The individual processing with conventional abrasive tools is the most economical variation of gear honing. The stationary fixtures are arranged under the two hone spindles. With the rotary index movement, the gears are loaded into the fixture. The fixture consists of the floating part holder and the zero-clearance hold-down device (Dia. 5). The part is situated on one of the flat sides of a moveable pallet. The hydrostatic friction bearing of these pallets enables effortless but not undamped movement on the flat. A torque recorder in the gear teeth has been proven effective. This occurs by means of the insertion of the gear into an integrated switch sliding sleeve or by applying a safety catch. The zero-clearance hold-down to accept the upper facing axial force helps with the deformation-free fixation of the gear. The lower guide stabilizes the tool axis to the clamping level at a right angle.
The described process design can reliably achieve the required tolerances. The roughness and the axial run-out are not statistically evaluated here. With the finish hone stones (B46), the Rz-value amounts to about 1.5 – 2.5 µm and the axial run-out precision of 15 to 25 µm only meets about 40% to 50% of the tolerance. The cycle time achieved is 20 s with an allowance of 0.300 mm in the 1st operation (determined by cycle time). The quality parameters of diameter, roundness and parallelism are also calculated to meet tolerances and satisfy the statistical tolerance limits.
Measuring the compressive stress with the help of x-ray diffraction shows the condition of the material structure in the area of the marginal zone of the honed bore surface. The compressive and tensile stresses in the sub-surface are depicted. The stress in the area of the functional surface is substantially influenced by the hardening process and the stress of the finishing operation. The penetrating x-rays are reflected in the relaxed marginal zone according to the particular grid pattern of a material at a constant angle. Tensile or compressive stresses, however, imply deviations in the grid pattern from the normal value for the relaxed state, caused by the machining forces of the finish operation. They are verified by changing the reflection angle. In terms of fatigue strength, the highest possible compressive stress (-) is always advantageous .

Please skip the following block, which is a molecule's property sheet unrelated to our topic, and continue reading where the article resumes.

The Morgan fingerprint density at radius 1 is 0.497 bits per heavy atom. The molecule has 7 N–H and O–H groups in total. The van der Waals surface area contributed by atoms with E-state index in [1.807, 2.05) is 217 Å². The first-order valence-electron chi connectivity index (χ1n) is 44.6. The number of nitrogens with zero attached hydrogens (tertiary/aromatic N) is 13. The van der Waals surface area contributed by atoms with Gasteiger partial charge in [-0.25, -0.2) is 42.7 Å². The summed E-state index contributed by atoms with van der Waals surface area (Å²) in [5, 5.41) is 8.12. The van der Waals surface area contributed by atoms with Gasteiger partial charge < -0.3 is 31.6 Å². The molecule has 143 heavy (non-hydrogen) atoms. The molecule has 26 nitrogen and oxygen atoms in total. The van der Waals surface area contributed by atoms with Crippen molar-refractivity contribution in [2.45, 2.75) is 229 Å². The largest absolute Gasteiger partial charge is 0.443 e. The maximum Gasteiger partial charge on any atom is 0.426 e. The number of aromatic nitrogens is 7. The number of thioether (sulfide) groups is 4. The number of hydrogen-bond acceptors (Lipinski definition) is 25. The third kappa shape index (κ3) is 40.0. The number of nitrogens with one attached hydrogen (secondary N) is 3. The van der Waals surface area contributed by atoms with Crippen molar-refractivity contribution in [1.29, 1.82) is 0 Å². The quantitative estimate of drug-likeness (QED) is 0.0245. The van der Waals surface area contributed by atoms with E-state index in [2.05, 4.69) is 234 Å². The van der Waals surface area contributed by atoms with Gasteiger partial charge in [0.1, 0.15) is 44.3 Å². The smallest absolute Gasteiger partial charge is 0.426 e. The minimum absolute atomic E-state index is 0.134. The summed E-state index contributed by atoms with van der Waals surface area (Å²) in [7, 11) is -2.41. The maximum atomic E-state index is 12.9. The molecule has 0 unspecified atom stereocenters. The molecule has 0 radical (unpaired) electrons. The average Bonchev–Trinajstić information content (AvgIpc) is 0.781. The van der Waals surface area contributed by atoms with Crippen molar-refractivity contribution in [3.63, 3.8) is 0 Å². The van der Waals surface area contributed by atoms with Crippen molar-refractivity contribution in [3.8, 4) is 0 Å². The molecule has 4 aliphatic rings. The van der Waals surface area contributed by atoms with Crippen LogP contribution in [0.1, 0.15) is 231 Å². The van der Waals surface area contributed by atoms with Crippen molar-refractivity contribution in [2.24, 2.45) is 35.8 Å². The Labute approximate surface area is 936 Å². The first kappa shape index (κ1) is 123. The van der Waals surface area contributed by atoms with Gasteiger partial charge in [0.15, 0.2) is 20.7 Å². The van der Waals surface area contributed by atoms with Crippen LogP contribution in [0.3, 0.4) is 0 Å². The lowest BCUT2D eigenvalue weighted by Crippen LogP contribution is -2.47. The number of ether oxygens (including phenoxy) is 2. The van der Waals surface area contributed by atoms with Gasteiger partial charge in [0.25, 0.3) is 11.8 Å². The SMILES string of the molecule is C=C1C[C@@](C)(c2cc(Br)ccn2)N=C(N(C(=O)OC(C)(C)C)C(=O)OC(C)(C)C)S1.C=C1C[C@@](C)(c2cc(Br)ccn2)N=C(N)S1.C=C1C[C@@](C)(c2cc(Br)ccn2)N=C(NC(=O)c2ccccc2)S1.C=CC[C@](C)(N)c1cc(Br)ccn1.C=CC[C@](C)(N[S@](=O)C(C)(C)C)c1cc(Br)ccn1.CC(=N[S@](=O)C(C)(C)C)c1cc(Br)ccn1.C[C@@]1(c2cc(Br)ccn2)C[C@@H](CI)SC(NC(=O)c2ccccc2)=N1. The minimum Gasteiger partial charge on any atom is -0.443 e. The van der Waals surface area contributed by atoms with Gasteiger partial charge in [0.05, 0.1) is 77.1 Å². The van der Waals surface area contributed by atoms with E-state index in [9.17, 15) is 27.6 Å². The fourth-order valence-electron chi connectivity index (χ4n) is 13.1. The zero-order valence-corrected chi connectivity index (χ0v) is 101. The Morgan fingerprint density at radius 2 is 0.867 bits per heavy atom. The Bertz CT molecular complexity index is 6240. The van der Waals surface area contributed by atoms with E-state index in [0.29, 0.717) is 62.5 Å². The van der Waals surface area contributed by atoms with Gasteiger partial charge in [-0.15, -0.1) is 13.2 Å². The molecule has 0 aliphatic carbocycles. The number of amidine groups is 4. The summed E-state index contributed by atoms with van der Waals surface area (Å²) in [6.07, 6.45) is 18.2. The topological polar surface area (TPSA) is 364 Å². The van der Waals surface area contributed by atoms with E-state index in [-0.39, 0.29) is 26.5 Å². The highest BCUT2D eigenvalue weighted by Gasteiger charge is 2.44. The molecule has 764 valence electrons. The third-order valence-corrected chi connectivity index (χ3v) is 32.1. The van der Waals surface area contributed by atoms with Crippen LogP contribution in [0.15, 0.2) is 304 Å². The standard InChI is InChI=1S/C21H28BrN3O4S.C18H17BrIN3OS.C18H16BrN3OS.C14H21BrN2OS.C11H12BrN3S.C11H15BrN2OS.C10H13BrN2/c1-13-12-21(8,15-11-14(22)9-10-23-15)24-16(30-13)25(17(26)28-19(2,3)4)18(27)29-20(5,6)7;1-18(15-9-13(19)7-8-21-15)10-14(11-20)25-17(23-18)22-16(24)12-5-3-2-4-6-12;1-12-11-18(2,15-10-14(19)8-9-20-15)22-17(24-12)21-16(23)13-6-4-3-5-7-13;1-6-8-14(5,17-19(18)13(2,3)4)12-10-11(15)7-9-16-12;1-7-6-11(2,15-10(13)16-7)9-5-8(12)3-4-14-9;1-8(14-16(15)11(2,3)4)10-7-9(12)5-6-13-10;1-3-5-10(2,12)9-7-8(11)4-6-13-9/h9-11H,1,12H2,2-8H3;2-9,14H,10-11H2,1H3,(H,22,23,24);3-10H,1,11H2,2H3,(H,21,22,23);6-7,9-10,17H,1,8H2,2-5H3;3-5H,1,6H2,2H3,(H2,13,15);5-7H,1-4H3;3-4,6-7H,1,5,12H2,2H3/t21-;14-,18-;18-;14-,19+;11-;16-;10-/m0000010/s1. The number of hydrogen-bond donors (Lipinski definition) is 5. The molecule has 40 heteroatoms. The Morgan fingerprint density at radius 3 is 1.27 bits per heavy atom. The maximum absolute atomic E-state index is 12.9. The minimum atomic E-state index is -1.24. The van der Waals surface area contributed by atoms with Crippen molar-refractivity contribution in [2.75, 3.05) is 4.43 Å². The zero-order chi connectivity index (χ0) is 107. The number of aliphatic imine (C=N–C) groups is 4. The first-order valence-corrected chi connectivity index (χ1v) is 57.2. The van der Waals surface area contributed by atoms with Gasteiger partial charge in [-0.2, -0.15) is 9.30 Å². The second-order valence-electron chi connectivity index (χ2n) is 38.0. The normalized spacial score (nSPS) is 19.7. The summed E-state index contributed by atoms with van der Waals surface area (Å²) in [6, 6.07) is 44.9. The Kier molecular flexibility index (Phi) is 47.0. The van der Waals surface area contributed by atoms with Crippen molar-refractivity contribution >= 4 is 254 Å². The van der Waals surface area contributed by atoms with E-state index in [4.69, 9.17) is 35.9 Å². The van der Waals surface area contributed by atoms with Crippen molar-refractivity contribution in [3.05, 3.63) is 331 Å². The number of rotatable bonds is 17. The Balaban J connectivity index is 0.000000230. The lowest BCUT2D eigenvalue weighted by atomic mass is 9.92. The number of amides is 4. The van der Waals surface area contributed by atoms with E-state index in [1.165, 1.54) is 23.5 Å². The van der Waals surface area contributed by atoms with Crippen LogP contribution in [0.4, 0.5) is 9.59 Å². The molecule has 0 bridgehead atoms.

The available measurements (Dia. 6) were taken with a Stresstech XSTRESS 3000 instrument. The values were measured axially and tangentially. The hone angle of about 20° causes an uneven distribution of the compressive stresses in both directions on the honed surface. With increasing material depths, that is, with diminishing influence of the machining forces, a broad homogenization of the clamping is measurable. The achieved results indicate the advantage of the honing process. They clearly exceed the values of competitive processes such as hard turning  or grinding.
Honing planetary gears in combination machining
The combination machine with the processes of flat finishing, grinding and honing offer a new possibility for machining planetary gears, as shown here. This rotary indexing machine completes the processes on the part, one after another in one clamping. This allows various machining geometries, such as one bore and one face surface to be machined, each with tight tolerances relative to the other. The compact machine workspace essentially consists of a circular rotary table, on which the rotary driven units are constructed and the central column, where the machining units are assembled to the upright surfaces. The result is a self-sufficient machine with a small footprint and short transport route in the indexing of the part. The circular rotary tables make the machining units easily accessible for maintenance work and tool changes.